The Southwestern Historical Quarterly, Volume 85, July 1981 - April, 1982 Page: 458
The following text was automatically extracted from the image on this page using optical character recognition software:
Southwestern Historical Quarterly
"disagreeable in the extreme-an unpleasant country and a wretched
people," but was delighted with the area around San Antonio because
of its German population, which he described as "free-thinking" and
"cultivated" (pp. 271, 273). Olmsted was so taken with the Germans
that he quickly became the enthusiastic champion of dividing Texas
to create one or more new states dominated by these intelligent and
energetic immigrants. Anglo-American settlers, he wrote, tend toward
"barbarism," while the "genial" Germans would create a "prosperous,
wealthy, healthy-minded, and happy community and a great, free, in-
dependent state" (p. 306). For years after his visit, Olmsted remained
committed to the idea of creating "Western Texas" as a barrier against
slavery extension. His continuing enthusiasm is revealed in Chapter
VII, which contains a number of letters written during 1857 in an
effort to stimulate free-labor immigration to the Southwest.
Olmsted's papers do not reveal any great change in his views on the
South and slavery from 1852 to 1857. He was never an abolitionist and
did not share the moral certainty and immediatism of that group. But
he was always a sectionalist, and his feelings, although perhaps inten-
sified to some extent by the threat of slavery extension after 1854,
were confirmed by his journeys. Overall, the view of slavery and the
South that emerges from these papers is not notably different from
that presented in his famous books. The materials in this volume do,
however, as the editors promised, supplement Olmsted's own publica-
tions and fill out the record. The letters and documents included are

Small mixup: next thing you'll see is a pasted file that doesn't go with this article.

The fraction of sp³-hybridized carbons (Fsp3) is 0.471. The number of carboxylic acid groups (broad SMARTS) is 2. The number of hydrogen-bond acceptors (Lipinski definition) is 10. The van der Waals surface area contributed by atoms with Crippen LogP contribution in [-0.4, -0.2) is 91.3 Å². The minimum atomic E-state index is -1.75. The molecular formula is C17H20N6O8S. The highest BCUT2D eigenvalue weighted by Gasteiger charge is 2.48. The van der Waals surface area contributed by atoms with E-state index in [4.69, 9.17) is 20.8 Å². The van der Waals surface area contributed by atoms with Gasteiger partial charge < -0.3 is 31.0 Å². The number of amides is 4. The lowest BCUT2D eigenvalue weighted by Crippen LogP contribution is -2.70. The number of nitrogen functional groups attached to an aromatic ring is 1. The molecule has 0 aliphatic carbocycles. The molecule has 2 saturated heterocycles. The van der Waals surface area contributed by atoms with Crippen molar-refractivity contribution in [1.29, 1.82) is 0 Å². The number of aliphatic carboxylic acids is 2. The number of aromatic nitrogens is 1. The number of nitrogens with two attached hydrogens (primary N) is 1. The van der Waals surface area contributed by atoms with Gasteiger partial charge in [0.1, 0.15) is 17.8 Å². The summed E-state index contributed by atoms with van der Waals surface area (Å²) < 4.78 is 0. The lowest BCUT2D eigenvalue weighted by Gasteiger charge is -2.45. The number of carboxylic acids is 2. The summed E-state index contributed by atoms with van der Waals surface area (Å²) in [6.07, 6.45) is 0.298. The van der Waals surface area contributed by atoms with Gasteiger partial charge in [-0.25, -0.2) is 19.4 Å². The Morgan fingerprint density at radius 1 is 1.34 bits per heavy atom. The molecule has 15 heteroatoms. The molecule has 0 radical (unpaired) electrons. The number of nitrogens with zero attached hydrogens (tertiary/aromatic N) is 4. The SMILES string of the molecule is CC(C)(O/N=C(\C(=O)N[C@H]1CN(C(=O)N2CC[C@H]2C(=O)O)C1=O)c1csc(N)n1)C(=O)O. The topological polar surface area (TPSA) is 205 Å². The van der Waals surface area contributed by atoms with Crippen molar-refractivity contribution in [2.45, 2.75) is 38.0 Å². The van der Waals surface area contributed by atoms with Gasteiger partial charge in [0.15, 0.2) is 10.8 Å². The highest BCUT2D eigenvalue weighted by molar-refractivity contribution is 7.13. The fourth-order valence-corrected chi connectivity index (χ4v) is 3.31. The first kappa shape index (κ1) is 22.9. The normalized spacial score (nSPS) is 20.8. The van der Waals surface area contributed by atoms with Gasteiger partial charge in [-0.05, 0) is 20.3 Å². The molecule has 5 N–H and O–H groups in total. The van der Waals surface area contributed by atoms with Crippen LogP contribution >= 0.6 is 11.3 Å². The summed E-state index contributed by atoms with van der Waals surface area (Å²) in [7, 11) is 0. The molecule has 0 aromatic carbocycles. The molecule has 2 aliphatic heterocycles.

themselves supplemented by a useful biographical directory of in-
dividuals important in Olmsted's life during these years and by an-
notated itineraries of his journeys. In the future, those who plan to use
Olmsted as a source on the antebellum South will be well advised to
consult this compilation of his papers as well as his published works.
North Texas State University RANDOLPH B. CAMPBELL
Gone From Texas: Our Lost Architectural Heritage. By Willard B.
Robinson. (College Station, Tex.: Texas A8cM University Press,
1981. Introduction, photographs, illustrations, glossary, bibliog-
raphy, index. Pp. xix+ 296. $29.95.)
Will Robinson's Gone From Texas will find its place on the shelves
of those interested in historic Texana. Continuing a concern originally
focused by John Mead Howells in his Lost Examples of Colonial Archi-
tecture, published during 1931, and Lost America: From the Missis-
Here’s what’s next.
This issue can be searched. Note: Results may vary based on the legibility of text within the document.
Citing and Sharing
Basic information for referencing this web page. We also provide extended guidance on usage rights, references, copying or embedding.
Reference the current page of this Periodical.
Texas State Historical Association. The Southwestern Historical Quarterly, Volume 85, July 1981 - April, 1982, periodical, 1981/1982; Austin, Texas. (texashistory.unt.edu/ark:/67531/metapth101208/m1/516/: accessed May 30, 2017), University of North Texas Libraries, The Portal to Texas History, texashistory.unt.edu; crediting Texas State Historical Association.